What public policy approaches are available to curb the incidence of pedestrian deaths? One option, pursued most vigorously in Florida, is to step up education and police enforcement of speed limits and laws that require cars to yield at crosswalks. A less authoritarian approach is to alter street design. There is a pervasive body of thought that wide roads, wide lanes and the absence of visual cues induce motorists to drive faster than posted speed limits. Proper design discourages pedestrians from attempting to cross high-speed roads and encourages cars to drive much slower on people-friendly streets.
Public officials need to think of “streets as public realm, not as right of way,” said Steven Spears, a principal with Design Workshop landscape architects, who designed the conversion of the Bagby Street corridor in Midtown Houston into a more pedestrian-friendly street.
The Complete Streets movement advocates such tactics as installing on-street parking to create barriers between pedestrian and automobile traffic, reducing lane widths, rounding corners to make cars slow down when they turn, and improving crosswalks. Often, roads can be transformed into streets without adding to right of way simply by converting space dedicated to cars into space for sidewalks or bicycle lanes.
“For many years, we built wider and wider streets throughout the region that encourage speeding and are incredibly dangerous for pedestrians to navigate. We’re now finally moving towards designs that make it safe for everyone – pedestrians, cyclists, and drivers – to use our roadways,” said Brianne Mullen, Executive Director for the Partnership for Smarter Growth in Richmond.
Schwartz and Mullen cited the example of Lawyers Road in Reston, where in 2009 the Virginia Department of Transportation converted a two-mile stretch from four car lanes (two each way) to three (one each way, and one for left-hand turns) and two bicycle lanes. VDOT also reduced the speed limit from 45 mph to 40 mph. A large majority responding to a survey said the changes had improved the road. People felt safer, bicycled more and said that car travel times had not increased.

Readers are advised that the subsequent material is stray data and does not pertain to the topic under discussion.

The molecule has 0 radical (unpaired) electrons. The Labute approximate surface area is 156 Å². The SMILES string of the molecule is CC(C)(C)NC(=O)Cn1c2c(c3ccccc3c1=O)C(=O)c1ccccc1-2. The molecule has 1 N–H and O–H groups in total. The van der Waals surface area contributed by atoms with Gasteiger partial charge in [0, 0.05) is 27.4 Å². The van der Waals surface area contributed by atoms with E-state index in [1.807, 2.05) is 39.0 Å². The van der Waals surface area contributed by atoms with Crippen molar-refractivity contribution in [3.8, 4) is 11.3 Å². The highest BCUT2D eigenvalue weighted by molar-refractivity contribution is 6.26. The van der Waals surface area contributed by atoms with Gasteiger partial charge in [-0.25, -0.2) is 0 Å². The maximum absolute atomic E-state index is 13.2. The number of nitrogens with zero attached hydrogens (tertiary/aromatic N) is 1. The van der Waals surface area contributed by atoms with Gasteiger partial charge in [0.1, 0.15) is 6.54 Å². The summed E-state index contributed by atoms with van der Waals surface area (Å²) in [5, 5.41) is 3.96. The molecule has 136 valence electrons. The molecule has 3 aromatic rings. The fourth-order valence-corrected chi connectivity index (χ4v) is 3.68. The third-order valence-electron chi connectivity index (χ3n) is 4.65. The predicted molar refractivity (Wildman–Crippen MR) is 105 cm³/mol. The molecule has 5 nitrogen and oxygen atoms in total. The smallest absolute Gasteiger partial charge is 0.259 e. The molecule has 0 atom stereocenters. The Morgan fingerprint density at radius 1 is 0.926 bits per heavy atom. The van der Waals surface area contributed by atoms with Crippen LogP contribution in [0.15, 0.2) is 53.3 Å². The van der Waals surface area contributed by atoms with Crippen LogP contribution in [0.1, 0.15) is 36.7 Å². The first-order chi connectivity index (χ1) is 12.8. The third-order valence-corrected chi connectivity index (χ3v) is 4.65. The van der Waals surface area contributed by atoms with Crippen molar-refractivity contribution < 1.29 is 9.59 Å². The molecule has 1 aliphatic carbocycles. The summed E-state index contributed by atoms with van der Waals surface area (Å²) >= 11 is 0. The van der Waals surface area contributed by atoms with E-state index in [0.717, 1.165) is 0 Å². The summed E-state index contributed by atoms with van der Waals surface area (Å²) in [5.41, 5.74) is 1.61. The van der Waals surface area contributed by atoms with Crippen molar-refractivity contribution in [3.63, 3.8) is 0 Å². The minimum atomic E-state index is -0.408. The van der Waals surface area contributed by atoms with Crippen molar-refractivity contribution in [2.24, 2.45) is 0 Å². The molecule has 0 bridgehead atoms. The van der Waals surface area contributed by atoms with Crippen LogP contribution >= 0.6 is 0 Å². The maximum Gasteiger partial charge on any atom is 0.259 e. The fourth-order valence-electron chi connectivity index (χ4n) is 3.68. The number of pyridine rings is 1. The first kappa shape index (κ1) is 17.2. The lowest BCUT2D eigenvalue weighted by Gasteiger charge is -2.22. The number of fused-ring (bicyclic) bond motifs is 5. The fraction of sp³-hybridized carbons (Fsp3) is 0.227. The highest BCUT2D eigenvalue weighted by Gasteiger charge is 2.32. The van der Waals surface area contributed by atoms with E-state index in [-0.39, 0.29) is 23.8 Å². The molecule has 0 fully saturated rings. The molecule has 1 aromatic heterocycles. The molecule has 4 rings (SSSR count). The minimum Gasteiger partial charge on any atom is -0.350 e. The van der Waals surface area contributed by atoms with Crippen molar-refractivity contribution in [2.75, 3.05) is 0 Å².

Putting roads on a “road diet” is one of the less expensive improvements that public officials can do. The trick is to proceed in steps. First, reconfigure lane widths and road designs with striping and inexpensive materials. If the experiment doesn’t work, the road can be readily returned to the way it was. If citizens respond favorably, proceed with more permanent improvements. Ideally, many changes can be paid for with funds dedicated to routine maintenance and repairs.
Complete Streets provide another payback: higher property values. People pay a premium to live in work in walkable neighborhoods. For example, Houston’s Bagby Street project netted a 20% increase in property rents and attracted $30 million in new investment.
“Walkable communities are much in demand in Virginia based on the revival of our cities and towns,” said Schwartz. “Unfortunately, many traffic engineers push back against communities, elected officials, and smart growth developers who want to create the walkable neighborhoods so much in demand today. The good news is the VDOT has a ‘complete streets’ policy, as do a number of local jurisdictions, so it is our hope that VDOT and local transportation planners would team up to make more of our arterials and streets safer for pedestrians.”
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Photo courtesy of Smart Growth for Conservatives.